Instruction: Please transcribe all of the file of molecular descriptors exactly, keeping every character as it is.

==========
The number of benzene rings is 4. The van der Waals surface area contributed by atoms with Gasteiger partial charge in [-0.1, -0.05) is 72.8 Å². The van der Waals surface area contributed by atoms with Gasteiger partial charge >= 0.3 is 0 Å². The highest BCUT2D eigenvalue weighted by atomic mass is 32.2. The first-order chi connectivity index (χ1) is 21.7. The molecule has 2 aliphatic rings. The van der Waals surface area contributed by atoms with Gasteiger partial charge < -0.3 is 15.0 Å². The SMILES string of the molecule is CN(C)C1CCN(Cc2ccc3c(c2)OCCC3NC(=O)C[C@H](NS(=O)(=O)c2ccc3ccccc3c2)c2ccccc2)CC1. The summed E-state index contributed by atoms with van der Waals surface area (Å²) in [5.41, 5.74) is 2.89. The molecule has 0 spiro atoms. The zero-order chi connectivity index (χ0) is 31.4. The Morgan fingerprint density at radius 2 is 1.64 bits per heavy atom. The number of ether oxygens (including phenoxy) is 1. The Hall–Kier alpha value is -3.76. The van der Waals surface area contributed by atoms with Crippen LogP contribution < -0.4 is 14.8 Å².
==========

The number of benzene rings is 4. The van der Waals surface area contributed by atoms with Gasteiger partial charge in [-0.1, -0.05) is 72.8 Å². The van der Waals surface area contributed by atoms with Gasteiger partial charge >= 0.3 is 0 Å². The highest BCUT2D eigenvalue weighted by atomic mass is 32.2. The first-order chi connectivity index (χ1) is 21.7. The molecule has 2 aliphatic rings. The van der Waals surface area contributed by atoms with Gasteiger partial charge < -0.3 is 15.0 Å². The SMILES string of the molecule is CN(C)C1CCN(Cc2ccc3c(c2)OCCC3NC(=O)C[C@H](NS(=O)(=O)c2ccc3ccccc3c2)c2ccccc2)CC1. The summed E-state index contributed by atoms with van der Waals surface area (Å²) in [5.41, 5.74) is 2.89. The molecule has 0 spiro atoms. The zero-order chi connectivity index (χ0) is 31.4. The Morgan fingerprint density at radius 2 is 1.64 bits per heavy atom. The number of ether oxygens (including phenoxy) is 1. The Hall–Kier alpha value is -3.76. The van der Waals surface area contributed by atoms with Crippen LogP contribution < -0.4 is 14.8 Å².